In what ways does environmental health improve human health?



  1. 0 Votes

    According to the World Health Organization (WHO), poor environmental stewardship accounts for as much 25% of the disease burden worldwide.  Poor environmental health lends itself to the formation and spread of diseases such as diarrhea, lower respiratory infections, and malaria.  While these are not as much of a problem in developed countries, they face their own problems from industrialization. 

    Developed countries pollute the environment by burning fossil fuels which create poor air quality and leads to diseases such as asthma; even more serious, areas with high levels of industrial pollutants have shown links to higher incidences of cancer. 

    Problems like these can be avoided when we take the environment’s best interest into mind.  All of the above examples are avoidable simply by improving the health of the environment.

  2. 0 Votes

    Since I live in Southern California, air pollution and smog is a serious health problem. When I was growing up, we had “smog days,” where we couldn’t run around and play outside. The levels of smog were so severe that it actually could be smelled and tasted in the air; it was rather disgusting. However, the smog levels have gotten better since then, and I hope that they continue to improve.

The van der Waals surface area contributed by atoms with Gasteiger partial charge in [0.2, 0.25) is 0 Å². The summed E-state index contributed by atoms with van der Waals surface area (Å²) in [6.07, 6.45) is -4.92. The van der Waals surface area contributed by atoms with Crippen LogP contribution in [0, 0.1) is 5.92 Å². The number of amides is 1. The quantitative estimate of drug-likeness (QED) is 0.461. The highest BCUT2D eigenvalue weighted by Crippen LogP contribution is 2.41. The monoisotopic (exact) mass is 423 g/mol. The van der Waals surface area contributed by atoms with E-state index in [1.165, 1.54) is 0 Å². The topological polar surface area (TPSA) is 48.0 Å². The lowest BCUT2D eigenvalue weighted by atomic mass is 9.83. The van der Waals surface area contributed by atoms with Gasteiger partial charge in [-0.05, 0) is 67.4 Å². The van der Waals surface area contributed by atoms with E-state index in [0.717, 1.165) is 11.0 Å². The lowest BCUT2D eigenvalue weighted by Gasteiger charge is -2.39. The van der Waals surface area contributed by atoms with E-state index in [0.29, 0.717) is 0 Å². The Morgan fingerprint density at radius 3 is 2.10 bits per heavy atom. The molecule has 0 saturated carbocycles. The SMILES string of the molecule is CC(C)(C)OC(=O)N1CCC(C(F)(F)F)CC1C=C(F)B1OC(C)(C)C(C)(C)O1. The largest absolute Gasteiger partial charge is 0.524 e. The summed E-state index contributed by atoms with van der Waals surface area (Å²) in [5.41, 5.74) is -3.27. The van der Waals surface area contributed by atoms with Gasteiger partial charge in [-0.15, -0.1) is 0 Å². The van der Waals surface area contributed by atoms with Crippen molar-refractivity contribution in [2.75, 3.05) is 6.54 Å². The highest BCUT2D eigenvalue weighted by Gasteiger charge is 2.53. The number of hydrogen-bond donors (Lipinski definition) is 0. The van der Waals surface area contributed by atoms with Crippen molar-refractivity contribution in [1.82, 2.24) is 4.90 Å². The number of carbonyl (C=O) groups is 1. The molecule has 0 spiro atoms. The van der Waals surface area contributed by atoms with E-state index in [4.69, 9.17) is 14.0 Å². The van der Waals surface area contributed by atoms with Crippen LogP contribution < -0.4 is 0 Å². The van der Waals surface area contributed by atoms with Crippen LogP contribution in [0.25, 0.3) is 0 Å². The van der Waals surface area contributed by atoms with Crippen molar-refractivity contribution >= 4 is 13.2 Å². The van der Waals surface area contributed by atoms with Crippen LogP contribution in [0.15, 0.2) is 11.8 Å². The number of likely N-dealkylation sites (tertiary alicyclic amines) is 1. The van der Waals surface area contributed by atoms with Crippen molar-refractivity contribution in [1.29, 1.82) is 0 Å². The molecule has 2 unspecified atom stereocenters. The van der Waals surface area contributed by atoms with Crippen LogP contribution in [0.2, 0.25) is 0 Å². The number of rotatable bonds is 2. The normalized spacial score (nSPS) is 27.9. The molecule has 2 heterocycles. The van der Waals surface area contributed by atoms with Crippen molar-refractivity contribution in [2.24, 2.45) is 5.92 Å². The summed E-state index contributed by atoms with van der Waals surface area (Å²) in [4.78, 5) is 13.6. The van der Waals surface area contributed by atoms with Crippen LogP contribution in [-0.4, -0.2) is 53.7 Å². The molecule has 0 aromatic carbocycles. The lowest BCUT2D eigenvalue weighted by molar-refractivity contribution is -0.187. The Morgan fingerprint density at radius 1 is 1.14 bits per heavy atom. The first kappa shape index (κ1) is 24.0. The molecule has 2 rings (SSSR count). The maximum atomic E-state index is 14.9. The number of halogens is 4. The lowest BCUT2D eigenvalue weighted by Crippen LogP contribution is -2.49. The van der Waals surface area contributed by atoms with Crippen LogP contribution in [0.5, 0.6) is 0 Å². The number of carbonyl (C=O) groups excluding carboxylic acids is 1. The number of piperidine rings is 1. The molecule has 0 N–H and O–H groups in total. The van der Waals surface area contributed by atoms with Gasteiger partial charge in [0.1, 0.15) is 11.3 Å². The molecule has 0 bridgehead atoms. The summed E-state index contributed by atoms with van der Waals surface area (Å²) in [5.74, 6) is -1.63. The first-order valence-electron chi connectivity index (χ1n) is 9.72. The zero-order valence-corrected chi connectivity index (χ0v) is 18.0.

3. 0 Votes

    If there was less smoke and pollution in the air there would be less ashtma attacks and allergies because it would be better air to breathe. If people would stop eating all this processed and artificial foods there will be less people with diabetes and overweight. plain and simple

  4. 0 Votes

    I cannot think of a single action that improves the environment that would not in some way benefit human health (of course, this is not the only reason we should protect the environment, but it helps to know). Chemicals that harm the water, soil, and air quality can get into out food, water supply, and lungs. Smog, as others have mentioned is an example, but here are some more:

    1. Mercury in fish can make their way into our bodies when we eat them. Harmful methylmercury gets into waters in a variety of ways, one being chemical dumps.
    2. The destruction of the ozone layer due to carbon released from human activities like the burning of fossil fuels makes our bodies (especially eyes and skin) more susceptible to harmful UVB from the sun. 
    3. Organic, fair-trade, and sustainable food practices benefit the environment and humans by ensuring that food is produced in such a way that it is produced and transported responsibly both in terms of chemicals and pesticide use, protecting biodiversity, and preventing over harvesting. Often these practices lead to higher standards for workers, and food that is free of harmful chemicals. (see for more information.)
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